Inflation in Hungary Essay
Inflation for an individual means the rise of costs of living, and something against one can not defend himself. Pensioners are the most touched by inflation, as their rents are not indexed to the inflation.
But the governments not only have to cope with such social problems, but they have to fulfil macroeconomic aims as well. They want to achieve economic growth, but in the case of Hungary the high and capricious inflation causes uncertainty, that is why there is a low level of investments.
The aim would be to decrease this inflation so that it would be a one-figure number, which would mean a natural rate of inflation.
Inflation in Hungary has 3 stages in the 1990-1997 period, which reflect the different stages of economic policy.
Let us see now how it looks on this diagram (Diagram included in Appendix)
1. 1990-1991: in this period the inflation of CPI and PPI grew rapidly and it reached its highest point in September 1991. Inflation was 38,6% by then.
2. After September 1991 there was a year of dezinflation, then one year of stable of stable inflation growth, after which the inflation grew rapidly again in1994. The main characteristics of this period was
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3. In the beginning of the 3rd period the inflation accelerated, it nearly reached its 1991 September level, then it was followed by stable dezinflation. The inflation of CPI was very similar to the inflation of PPI
So let us see the three periods one by one:
In 1990-1991 the main goal of economic policy was to avoid an external debt crisis in Hungary
It was threatening to happen because if 3 reasons:
(a) the liquidation of CMEA/COMECON
(b) followed by rapid growth of oil prices
(c) the collapse of Eastern European Trade
The stabilisation policy contained the clamp down of budgetary and monetary policy and two serious devaluation of the Forint.
The implements of the monetary policy were the adjusting of the inland credits, and decreasing the real credits for the industrial sector, although the demand for money has grown since 1989.
The strict monetary policy meant decreasing the state subsidies and increasing the prices of centrally controlled goods e.g. the price of energy.
These all caused the increase and acceleration of inflation an d the narrowing of the domestic demand. There was also inflow of foreign capital into the country, with the help of these the official reserves were filled, and rate of exchange became stable.
On the other hand the GDP, investments, domestic consumption has decreased and unemployment increased rapidly.
2. In the first part of this period ( until July 1993) the economic policy’s two main goal were to decrease inflation and to restart the economic growth.
The decrease of output has stopped by this time, the GDP stagnated and although there was dezinflation (inflation decreased to its half) the inflation proved to be very stubborn.
The recession continued because of the decrease in the agricultural output and the 1992 very strict bankruptcy law. The law really helped the change in the structure of companies, but the output of those companies, which were unable to pay has fallen, which meant less revenue from taxes to the budget.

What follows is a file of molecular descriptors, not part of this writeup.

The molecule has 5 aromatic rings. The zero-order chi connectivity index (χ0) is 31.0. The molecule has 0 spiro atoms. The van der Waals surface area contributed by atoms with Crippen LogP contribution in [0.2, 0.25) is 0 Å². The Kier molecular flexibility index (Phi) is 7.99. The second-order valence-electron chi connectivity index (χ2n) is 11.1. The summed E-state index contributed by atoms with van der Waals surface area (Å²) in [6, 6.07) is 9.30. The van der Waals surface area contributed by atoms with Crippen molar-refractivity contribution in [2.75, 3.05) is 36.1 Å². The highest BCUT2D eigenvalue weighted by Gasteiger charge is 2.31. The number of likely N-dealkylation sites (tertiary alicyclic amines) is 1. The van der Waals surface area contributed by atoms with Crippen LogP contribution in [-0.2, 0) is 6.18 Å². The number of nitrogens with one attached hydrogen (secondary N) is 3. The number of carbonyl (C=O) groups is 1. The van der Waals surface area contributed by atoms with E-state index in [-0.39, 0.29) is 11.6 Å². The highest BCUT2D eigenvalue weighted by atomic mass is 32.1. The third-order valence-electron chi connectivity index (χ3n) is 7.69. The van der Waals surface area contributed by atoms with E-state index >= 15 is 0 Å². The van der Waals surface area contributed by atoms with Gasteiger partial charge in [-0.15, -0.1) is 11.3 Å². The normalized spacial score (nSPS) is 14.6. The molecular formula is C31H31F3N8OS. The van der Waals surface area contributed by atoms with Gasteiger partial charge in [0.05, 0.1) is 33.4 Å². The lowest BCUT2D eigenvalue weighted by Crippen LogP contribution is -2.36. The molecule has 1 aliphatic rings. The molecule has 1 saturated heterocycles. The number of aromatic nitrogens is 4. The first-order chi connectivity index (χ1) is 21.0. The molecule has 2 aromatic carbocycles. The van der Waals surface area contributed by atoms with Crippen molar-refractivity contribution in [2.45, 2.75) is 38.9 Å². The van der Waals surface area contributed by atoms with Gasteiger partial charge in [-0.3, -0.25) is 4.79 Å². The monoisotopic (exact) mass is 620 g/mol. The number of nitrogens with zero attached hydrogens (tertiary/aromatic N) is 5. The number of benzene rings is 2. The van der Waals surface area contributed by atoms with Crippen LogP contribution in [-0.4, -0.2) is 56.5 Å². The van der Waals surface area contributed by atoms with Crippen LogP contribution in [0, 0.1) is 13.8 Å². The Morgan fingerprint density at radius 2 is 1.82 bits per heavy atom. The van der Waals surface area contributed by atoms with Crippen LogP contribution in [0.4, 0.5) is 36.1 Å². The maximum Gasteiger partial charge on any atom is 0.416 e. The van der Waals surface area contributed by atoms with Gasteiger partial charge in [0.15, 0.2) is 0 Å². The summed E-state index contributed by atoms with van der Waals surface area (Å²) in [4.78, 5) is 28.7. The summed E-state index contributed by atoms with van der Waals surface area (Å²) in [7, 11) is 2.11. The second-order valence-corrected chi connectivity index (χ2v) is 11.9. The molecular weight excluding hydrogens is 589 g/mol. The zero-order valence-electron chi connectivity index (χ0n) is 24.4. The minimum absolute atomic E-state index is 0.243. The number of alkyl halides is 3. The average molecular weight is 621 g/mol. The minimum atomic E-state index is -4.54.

The export volume has decreased as well, because of very weak external demand, and because of losing competitiveness.
Success was achieved in order to encourage output and to decrease inflation, but on the other hand, the budget deficit has grown because of growing expenditures and declining revenues.
In the second part of the period there was a very big deficit in the budget and the balance of payments. The government decided to restrict the budgetary policy more, which meant the increase of consumption taxes, the monetary policy became stricter as well, the interest rates began to grow from September.
But these steps proved to be too late, and the deficit continued to grow, although year 1993 was the first when GDP began to grow.
1994 was an election year and there were only small corrections made.
The real wages increased which increased the domestic demand, which again caused the GDP to grow. The investments have increased due to government guarantees, not due to the good economic performance of the country. The inflation continued to grow because of the ever-increasing deficit. Altogether we can state that the macroeconomic equilibrium was broken down.
1995 was the year of inevitable stabilisation. A package of orders was introduced: increase taxes, temporary extra customs duty, the decrease of the number of civil servants, moderation of state subsidies and transfers, and the holding back of real wages and pensions. This caused of course a decline in budget deficit.
Altogether the net effect of this package was the decrease of domestic demand which caused to aggregate output to decelerate (even though there was vivid growth in exports) The balance of payments has improved as well. This was partly due to the inflow of long term capital to the country. The inflation has risen temporarily but afterwards there was a stable dezinflation.
1996 the strictness of the budgetary policy remained, and the real wages continued to drop. Till March 1996 the dezinflation was slow and accelerated afterwards. The investments in the Jan.-Sept. period declined, but in October they began to rise again.
GDP has risen only by one %, but all other macroeconomic indicators have shown that the economic growth became vivid, and this tendency remained in 1997, which is supported by the growth of real wages and the strong export performance.